It is enlightening to know that Angela Gheorghiu is not the only singer to come out of Romania. The Opéra de Monte-Carlo found three more excellent artists. Twenty-eight year-old tenor Stefan Pop made a roly poly Nemorino who gave a skillful account of his aria — maybe the only moment of the evening not sabotaged by directorial gloss — and in general convincingly portrayed a country bumpkin with a sophisticated vocal technique. Baritone George Petean was a roly poly Belcore who gave it his all though it seemed too much, fault maybe of his silly wig or his feeling that his was a hopeless character in this lilliputian satire so he had to try to make something of it. Bass Adrian Sampetrean on the other hand rose above his ridiculous wig and assumed a genuine authority that you probably do not want from this shyster, fault maybe of the conductress who did not try to reign him in to become Donizetti’s charming con man.

Italian ingenue soprano Mariangela Sicilia was the spunky, too spunky Adina who sang quite well, though her knowing attitude and knowing vocal technique is not yet finished to the degree that she can settle with confidence into character and sail securely above it all with unflappable technique. It will come. The Giannini of Parisian soprano Vannina Santoni was a larger than usual character and an appreciated component of the larger ensembles.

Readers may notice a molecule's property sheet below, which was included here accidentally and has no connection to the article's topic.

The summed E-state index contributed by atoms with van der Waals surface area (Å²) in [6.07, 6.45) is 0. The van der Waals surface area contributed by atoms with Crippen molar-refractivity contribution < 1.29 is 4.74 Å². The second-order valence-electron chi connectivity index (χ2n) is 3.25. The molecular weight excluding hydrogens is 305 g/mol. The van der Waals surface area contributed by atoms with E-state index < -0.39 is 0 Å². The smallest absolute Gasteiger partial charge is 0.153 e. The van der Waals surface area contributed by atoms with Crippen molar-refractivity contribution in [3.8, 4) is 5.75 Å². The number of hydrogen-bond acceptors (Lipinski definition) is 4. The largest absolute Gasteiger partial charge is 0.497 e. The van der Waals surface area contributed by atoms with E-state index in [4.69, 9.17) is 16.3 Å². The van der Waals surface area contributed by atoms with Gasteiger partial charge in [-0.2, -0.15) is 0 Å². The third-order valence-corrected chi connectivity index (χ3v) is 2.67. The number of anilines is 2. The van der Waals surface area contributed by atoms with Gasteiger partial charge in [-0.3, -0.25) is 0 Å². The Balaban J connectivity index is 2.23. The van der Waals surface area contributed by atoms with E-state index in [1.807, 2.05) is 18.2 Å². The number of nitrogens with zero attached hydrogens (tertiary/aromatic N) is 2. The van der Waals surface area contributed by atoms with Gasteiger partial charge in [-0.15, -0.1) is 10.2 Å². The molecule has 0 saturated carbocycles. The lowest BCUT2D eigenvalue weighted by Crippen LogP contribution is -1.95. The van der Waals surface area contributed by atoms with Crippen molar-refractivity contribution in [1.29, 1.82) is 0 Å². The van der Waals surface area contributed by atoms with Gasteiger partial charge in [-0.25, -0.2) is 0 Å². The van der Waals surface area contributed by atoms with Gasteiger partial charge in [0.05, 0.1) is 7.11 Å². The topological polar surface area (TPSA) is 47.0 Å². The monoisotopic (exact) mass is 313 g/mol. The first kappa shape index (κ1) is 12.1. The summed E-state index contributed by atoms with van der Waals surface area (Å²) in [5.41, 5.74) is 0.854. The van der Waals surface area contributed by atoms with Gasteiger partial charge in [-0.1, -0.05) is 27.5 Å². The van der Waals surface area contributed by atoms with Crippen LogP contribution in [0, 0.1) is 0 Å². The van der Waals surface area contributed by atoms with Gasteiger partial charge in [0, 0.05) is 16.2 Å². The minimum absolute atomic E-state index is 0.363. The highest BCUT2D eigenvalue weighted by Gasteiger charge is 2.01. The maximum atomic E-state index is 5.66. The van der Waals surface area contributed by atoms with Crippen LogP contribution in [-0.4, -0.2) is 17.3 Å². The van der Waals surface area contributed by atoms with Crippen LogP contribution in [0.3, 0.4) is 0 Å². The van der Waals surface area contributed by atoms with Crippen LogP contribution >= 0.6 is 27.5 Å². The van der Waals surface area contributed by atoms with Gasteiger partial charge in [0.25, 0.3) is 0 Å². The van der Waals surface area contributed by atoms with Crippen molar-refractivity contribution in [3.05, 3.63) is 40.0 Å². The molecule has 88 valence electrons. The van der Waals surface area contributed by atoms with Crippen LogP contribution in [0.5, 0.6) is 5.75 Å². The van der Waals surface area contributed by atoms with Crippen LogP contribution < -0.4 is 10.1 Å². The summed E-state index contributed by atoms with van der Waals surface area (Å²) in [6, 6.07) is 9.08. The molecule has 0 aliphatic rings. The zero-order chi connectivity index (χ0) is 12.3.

It was unclear whether the generous applause was relief that it was over, appreciation of good singing, or evidence that the Monegasques (those who reside in Monaco) are willing to reward even bad conducting.

Casts and production information:

Adina: Mariangela Sicilia; Nemorino: Stefan Pop; Belcore: George Petean; Dulcamara: Adrian Sampetrean; Giannetta: Vannina Santoni. Chorus of the Opéra de Monte-Carlo and Orchestre Philharmonique de Monte-Carlo. Conductor: Nathalie Stutzmann; Mise en scène: Adriano Sinivia; Scenery: Christian Taraborrelli; Costumes: Enzo Iorio; Lighting: Fabrice Kebour. Salle Garnier, Monte-Carlo, February 26, 2014.

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Eugene Onegin in Montpellier